Secret Wars 9 – Saying Goodbye to the Fantastic Four

Secret Wars 9 was possibly the last Fantastic Four comic that we’ll see. Marvel is on longer producing the FF comic. Rumor has it that it was a decree from Disney, since Disney does not own the movie rights for that particular franchise. To make matters stranger, Reed and Susan Richards are missing in the current Marvel line. The Thing is part of the Guardians of the Galaxy and the Human Torch is part of the Inhumans. It isn’t known how long it will be until Marvel prints another Fantastic Four issue. So this comic is the closest we’ll have to a final Fantastic Four comic, for the time being. Continue reading


Warner Bros’ DC Movie Schedule Leaked?


Nikki Finke, a former reporter for who has now launched her own website, has just recently possibly leaked the release schedule for Warner Bros’ line of DC films.
If the real deal, which should be confirmed or not by Comic Con, then holy wow am I excited folks!!

Continue reading

Josh Brolin Is Thanos


Hello folks, Dale here, and look at what we have.
First reported by Latino Review and soon after confirmed by Variety, it has been revealed that actor Josh Brolin (‘The Goonies’, ‘True Grit‘, ‘No Country For Old Men’) has been cast as arch-villain Thanos in the Marvel Cinematic Universe. Continue reading

Kevin Smith Clarifies The DC Cinematic Universe


JUSTICE LEAGUE ASSEMBLE!! No, wait, that’s not right.

Hello folks, Dale Denton here and it seems that good old Kevin Smith has been talking once again.
The director of ‘Clerks‘, ‘Chasing Amy‘, and the upcoming ‘Tusk‘, as well as the host of a number of podcasts, such as ‘Fatman on Batman‘ or ‘Hollywood Babble-On‘, has spoken in the past of how he has been shown elements of the production of the ‘Man of Steel’ sequel, including the new batsuit. And damn was he right about how awesome that batsuit was. Continue reading

An Open Letter to: Joss Whedon concerning Avengers 2

Dear Joss

Hey. I don’t think you know me. We’ve never met before and I’m just some random dude who writes for a blog site while you’re a multi-millionaire who has an unbelievable successful track record. It’s like everything you create or touch turns into nerd gold. Buffy. Angel. Firefly. Avengers. Cabin in the Woods. Yeah. That’s one hell of a good track record.

I’m really, really excited about Avengers 2 coming up. After seeing Thanos in the ending sequence of Avengers, I fangasmed. Thanos will be in Avengers 2. He has to be! I mean… why else would he show up like that? He’s all about courting death. That grin he gave. That’s pure Thanos.



i heard you gave an announcement about Thanos recently. I gotta find out what it is!!!

“We have to stay grounded,” Whedon said. “It’s part of what makes the Marvel universe click — their relationship to the real world. It’s science fiction, and Thanos is not out of the mix, but Thanos was never meant to be the next villain. He’s always been the overlord of villainy and darkness.”

Wait… wait… wait…



Did I read that right Joss? Thanos was never meant to be the next villain? The guy behind Loki’s attack on Earth isn’t going to follow up and visit the planet that thwarted him? And your justification is that he was the overlord of villainy and darkness? When the f**k did Thanos become Mephisto?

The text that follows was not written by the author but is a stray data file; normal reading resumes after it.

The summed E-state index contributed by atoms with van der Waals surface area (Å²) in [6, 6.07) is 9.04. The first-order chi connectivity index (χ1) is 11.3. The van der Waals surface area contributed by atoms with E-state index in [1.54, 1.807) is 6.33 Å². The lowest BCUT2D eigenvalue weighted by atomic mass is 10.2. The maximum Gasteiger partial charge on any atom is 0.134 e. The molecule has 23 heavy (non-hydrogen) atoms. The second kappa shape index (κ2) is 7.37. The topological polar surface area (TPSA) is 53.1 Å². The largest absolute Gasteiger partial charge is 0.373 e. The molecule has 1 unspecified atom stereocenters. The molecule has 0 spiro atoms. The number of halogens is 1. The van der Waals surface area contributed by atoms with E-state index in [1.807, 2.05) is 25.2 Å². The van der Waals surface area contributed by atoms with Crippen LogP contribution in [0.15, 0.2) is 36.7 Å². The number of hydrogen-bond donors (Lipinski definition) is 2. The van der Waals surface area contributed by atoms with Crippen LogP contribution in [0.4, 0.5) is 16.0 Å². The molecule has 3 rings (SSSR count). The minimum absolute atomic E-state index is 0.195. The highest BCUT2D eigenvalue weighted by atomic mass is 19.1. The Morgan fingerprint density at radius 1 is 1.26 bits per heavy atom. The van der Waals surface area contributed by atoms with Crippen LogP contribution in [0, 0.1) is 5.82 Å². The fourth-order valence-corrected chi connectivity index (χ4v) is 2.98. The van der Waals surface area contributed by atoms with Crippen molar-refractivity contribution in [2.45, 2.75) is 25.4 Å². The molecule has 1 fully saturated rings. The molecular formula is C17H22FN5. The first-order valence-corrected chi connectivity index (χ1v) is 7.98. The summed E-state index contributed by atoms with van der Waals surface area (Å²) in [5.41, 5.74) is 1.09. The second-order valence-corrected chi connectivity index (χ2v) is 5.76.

Okay, okay… deep breaths Michael. Deep breaths.

You see Joss, I’m concerned. Everyone I know who loved the first Avengers movie firmly believed Thanos was gong to be the villain in the second movie. That’s how it was set up. While you are famous for skillfully throwing curve balls in your stories that makes perfect sense… .this one, I don’t buy. I cannot emphasize this enough… everyone I know believed that Thanos would be in it.

Yeah, I heard he’ll be in Guardians of the Galaxy… who must have done a masterful job of hiding their efforts to stop Thanos’ assault on Earth to justify him being in their movie.

Wait… who the hell are the Guardians of the Galaxy?



Is that a space raccoon?

Well, I guess it can’t be bad. Marvel movies under Disney have been exceptional. Iron Man. Thor. Captain America. Avengers. Maybe a space raccoon will be like Tony Stark who hasn’t shaved….

So… who will be the antagonist in Avengers 2?





Then why didn’t you hint at Ultron in some form in one of the ending credit sequences of Avengers? Of Iron Man 3? Is Ultron made of shawarma?

Look…. I guess my point is this. I really thought Thanos would play a huge role in Avengers 2. We all did. Don’t tell us something like you never planned for it. I suspect it was planned. Thanos was never in control of the Chitauri (Skrulls) in the comics, yet he was in the movies. That just doesn’t make any sense to me.

I still have a lot of faith in you with comic book movies. I have faith in Disney with comic book movies too. The track record speaks for itself. But Joss?

He was never meant to be the villain?

I only have one thing to say to that.


See. That makes as much sense as your claim.

The Wolverine: A Review

The Wolverine. Yep. Hugh Jackman reprise d his famous role. After X-Men 1, 2, and 3, it’s refreshing to see the producers drop the pretense that anyone in existence matters outside of Wolvie.


This picture needs explosions in the background

This movie had it all! Ninjas. More ninjas. A cyber samurai. Asian Hawkeye. Ninjas. Wolverine stealing Cyclops’ woman, repeatedly. Atomic explosions. Wolverine getting some. Asian Black Widow. Bears.

Yep. Wolverine talks to bears. It’s one of his lesser known mutant powers.


I liked the movie. A good friend of mine offered to pay so I could see it. I was pretty sure I’d hate the movie. Well, a lot more than pretty sure. A little secret about me – I hate Wolverine. The character I mean. I hate the idea of a loner badass who is invincible. In theory, superhero teams work because everyone needs each other. Captain America needs Thor and Iron Man in order to survive and take on unspeakable evil. Everyone in the Fantastic Four need each other. Heck, they are far more powerful together than they ever could be apart. But with Wolverine? The X-Men were an inconvenience for him. I hate that. In life, we all need each other. No single person can survive as an island. This sort of stuff should be reflected in our fiction as well. Loner characters should struggle in some way because they are alone. But not Wolverine. He’s a loner, so he gets to take Jean Grey away from Cyclops.

Oh my god, you can grind meat on those abs

Oh my god, you can grind meat on those abs

But as I said, this was a good movie. I liked it.  And I want to talk about why I liked the movie rather than giving spoilers or recaps. Seriously, I’m sure you’ve read like three dozen recaps already on different sites. Rather, I want to talk about what I feel are the three major themes of the movie: Wolverine’s struggle with loss, the fear of death, and to kill the unkillable opponent.